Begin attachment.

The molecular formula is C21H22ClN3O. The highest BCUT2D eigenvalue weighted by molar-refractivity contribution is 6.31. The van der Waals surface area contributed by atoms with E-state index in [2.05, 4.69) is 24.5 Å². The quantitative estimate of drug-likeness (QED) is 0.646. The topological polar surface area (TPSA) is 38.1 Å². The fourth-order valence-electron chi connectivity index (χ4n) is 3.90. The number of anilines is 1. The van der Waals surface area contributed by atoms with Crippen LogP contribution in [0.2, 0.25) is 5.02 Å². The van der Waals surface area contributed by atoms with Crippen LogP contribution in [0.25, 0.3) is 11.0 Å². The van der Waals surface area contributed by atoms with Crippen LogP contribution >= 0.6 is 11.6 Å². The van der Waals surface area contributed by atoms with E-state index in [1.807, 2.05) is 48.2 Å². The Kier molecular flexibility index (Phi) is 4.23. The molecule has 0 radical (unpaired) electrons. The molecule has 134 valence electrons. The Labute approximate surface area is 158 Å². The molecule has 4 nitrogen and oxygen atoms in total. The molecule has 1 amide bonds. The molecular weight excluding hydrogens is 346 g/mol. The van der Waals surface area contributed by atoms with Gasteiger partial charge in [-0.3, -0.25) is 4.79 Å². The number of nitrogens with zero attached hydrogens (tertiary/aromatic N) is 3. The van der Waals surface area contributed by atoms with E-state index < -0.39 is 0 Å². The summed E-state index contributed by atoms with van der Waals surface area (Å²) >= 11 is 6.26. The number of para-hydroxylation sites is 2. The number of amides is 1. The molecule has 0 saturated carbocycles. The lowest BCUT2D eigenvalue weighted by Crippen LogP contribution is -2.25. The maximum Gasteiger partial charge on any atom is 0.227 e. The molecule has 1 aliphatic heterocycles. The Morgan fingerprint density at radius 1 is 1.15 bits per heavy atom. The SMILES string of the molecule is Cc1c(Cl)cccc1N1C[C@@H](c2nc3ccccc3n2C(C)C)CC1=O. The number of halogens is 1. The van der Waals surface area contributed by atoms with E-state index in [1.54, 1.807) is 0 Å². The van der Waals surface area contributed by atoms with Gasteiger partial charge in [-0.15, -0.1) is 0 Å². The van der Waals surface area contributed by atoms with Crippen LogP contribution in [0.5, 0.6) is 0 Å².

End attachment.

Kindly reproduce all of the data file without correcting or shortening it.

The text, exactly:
The molecular formula is C21H22ClN3O. The highest BCUT2D eigenvalue weighted by molar-refractivity contribution is 6.31. The van der Waals surface area contributed by atoms with E-state index in [2.05, 4.69) is 24.5 Å². The quantitative estimate of drug-likeness (QED) is 0.646. The topological polar surface area (TPSA) is 38.1 Å². The fourth-order valence-electron chi connectivity index (χ4n) is 3.90. The number of anilines is 1. The van der Waals surface area contributed by atoms with Crippen LogP contribution in [0.2, 0.25) is 5.02 Å². The van der Waals surface area contributed by atoms with Crippen LogP contribution in [0.25, 0.3) is 11.0 Å². The van der Waals surface area contributed by atoms with Crippen LogP contribution >= 0.6 is 11.6 Å². The van der Waals surface area contributed by atoms with E-state index in [1.807, 2.05) is 48.2 Å². The Kier molecular flexibility index (Phi) is 4.23. The molecule has 0 radical (unpaired) electrons. The molecule has 134 valence electrons. The Labute approximate surface area is 158 Å². The molecule has 4 nitrogen and oxygen atoms in total. The molecule has 1 amide bonds. The molecular weight excluding hydrogens is 346 g/mol. The van der Waals surface area contributed by atoms with Gasteiger partial charge in [-0.3, -0.25) is 4.79 Å². The number of nitrogens with zero attached hydrogens (tertiary/aromatic N) is 3. The van der Waals surface area contributed by atoms with E-state index < -0.39 is 0 Å². The summed E-state index contributed by atoms with van der Waals surface area (Å²) >= 11 is 6.26. The number of para-hydroxylation sites is 2. The number of amides is 1. The molecule has 0 saturated carbocycles. The lowest BCUT2D eigenvalue weighted by Crippen LogP contribution is -2.25. The maximum Gasteiger partial charge on any atom is 0.227 e. The molecule has 1 aliphatic heterocycles. The Morgan fingerprint density at radius 1 is 1.15 bits per heavy atom. The SMILES string of the molecule is Cc1c(Cl)cccc1N1C[C@@H](c2nc3ccccc3n2C(C)C)CC1=O. The number of halogens is 1. The van der Waals surface area contributed by atoms with E-state index in [1.54, 1.807) is 0 Å². The van der Waals surface area contributed by atoms with Gasteiger partial charge in [-0.15, -0.1) is 0 Å². The van der Waals surface area contributed by atoms with Crippen LogP contribution in [0.5, 0.6) is 0 Å².